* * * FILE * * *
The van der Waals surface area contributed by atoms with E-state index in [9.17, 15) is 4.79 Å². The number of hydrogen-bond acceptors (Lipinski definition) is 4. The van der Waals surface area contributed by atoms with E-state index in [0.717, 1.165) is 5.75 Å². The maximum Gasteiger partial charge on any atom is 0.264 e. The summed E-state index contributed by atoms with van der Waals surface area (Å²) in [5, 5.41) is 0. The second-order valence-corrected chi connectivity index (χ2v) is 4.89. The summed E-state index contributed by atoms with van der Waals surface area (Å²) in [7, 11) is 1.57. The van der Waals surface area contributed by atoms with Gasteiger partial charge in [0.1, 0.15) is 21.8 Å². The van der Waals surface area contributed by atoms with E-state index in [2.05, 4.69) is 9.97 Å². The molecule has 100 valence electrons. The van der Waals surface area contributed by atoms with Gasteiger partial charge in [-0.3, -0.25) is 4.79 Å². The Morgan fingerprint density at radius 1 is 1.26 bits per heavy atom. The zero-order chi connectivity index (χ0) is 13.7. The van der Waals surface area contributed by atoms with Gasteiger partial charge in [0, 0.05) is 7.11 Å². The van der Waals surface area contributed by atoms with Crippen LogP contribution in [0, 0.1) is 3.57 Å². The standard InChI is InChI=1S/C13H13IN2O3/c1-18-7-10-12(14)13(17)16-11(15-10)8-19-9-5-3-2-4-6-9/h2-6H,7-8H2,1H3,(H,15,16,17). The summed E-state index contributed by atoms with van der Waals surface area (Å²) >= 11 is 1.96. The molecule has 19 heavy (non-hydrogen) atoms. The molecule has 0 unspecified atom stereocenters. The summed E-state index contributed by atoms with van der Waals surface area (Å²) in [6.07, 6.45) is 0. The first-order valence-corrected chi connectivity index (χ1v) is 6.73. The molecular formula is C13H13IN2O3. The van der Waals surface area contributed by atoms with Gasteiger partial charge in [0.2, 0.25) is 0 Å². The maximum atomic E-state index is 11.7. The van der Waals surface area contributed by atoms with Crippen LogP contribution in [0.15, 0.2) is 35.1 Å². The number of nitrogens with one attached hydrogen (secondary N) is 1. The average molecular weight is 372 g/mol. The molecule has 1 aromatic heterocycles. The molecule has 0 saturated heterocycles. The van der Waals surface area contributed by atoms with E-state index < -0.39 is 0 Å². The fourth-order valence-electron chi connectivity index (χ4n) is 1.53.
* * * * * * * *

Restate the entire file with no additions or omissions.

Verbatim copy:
The van der Waals surface area contributed by atoms with E-state index in [9.17, 15) is 4.79 Å². The number of hydrogen-bond acceptors (Lipinski definition) is 4. The van der Waals surface area contributed by atoms with E-state index in [0.717, 1.165) is 5.75 Å². The maximum Gasteiger partial charge on any atom is 0.264 e. The summed E-state index contributed by atoms with van der Waals surface area (Å²) in [5, 5.41) is 0. The second-order valence-corrected chi connectivity index (χ2v) is 4.89. The summed E-state index contributed by atoms with van der Waals surface area (Å²) in [7, 11) is 1.57. The van der Waals surface area contributed by atoms with Gasteiger partial charge in [0.1, 0.15) is 21.8 Å². The van der Waals surface area contributed by atoms with E-state index in [2.05, 4.69) is 9.97 Å². The molecule has 100 valence electrons. The van der Waals surface area contributed by atoms with Gasteiger partial charge in [-0.3, -0.25) is 4.79 Å². The Morgan fingerprint density at radius 1 is 1.26 bits per heavy atom. The zero-order chi connectivity index (χ0) is 13.7. The van der Waals surface area contributed by atoms with Gasteiger partial charge in [0, 0.05) is 7.11 Å². The van der Waals surface area contributed by atoms with Crippen LogP contribution in [0, 0.1) is 3.57 Å². The standard InChI is InChI=1S/C13H13IN2O3/c1-18-7-10-12(14)13(17)16-11(15-10)8-19-9-5-3-2-4-6-9/h2-6H,7-8H2,1H3,(H,15,16,17). The summed E-state index contributed by atoms with van der Waals surface area (Å²) >= 11 is 1.96. The molecule has 19 heavy (non-hydrogen) atoms. The molecule has 0 unspecified atom stereocenters. The summed E-state index contributed by atoms with van der Waals surface area (Å²) in [6.07, 6.45) is 0. The first-order valence-corrected chi connectivity index (χ1v) is 6.73. The molecular formula is C13H13IN2O3. The van der Waals surface area contributed by atoms with Gasteiger partial charge in [0.2, 0.25) is 0 Å². The maximum atomic E-state index is 11.7. The van der Waals surface area contributed by atoms with Crippen LogP contribution in [0.15, 0.2) is 35.1 Å². The number of nitrogens with one attached hydrogen (secondary N) is 1. The average molecular weight is 372 g/mol. The molecule has 1 aromatic heterocycles. The molecule has 0 saturated heterocycles. The van der Waals surface area contributed by atoms with E-state index < -0.39 is 0 Å². The fourth-order valence-electron chi connectivity index (χ4n) is 1.53.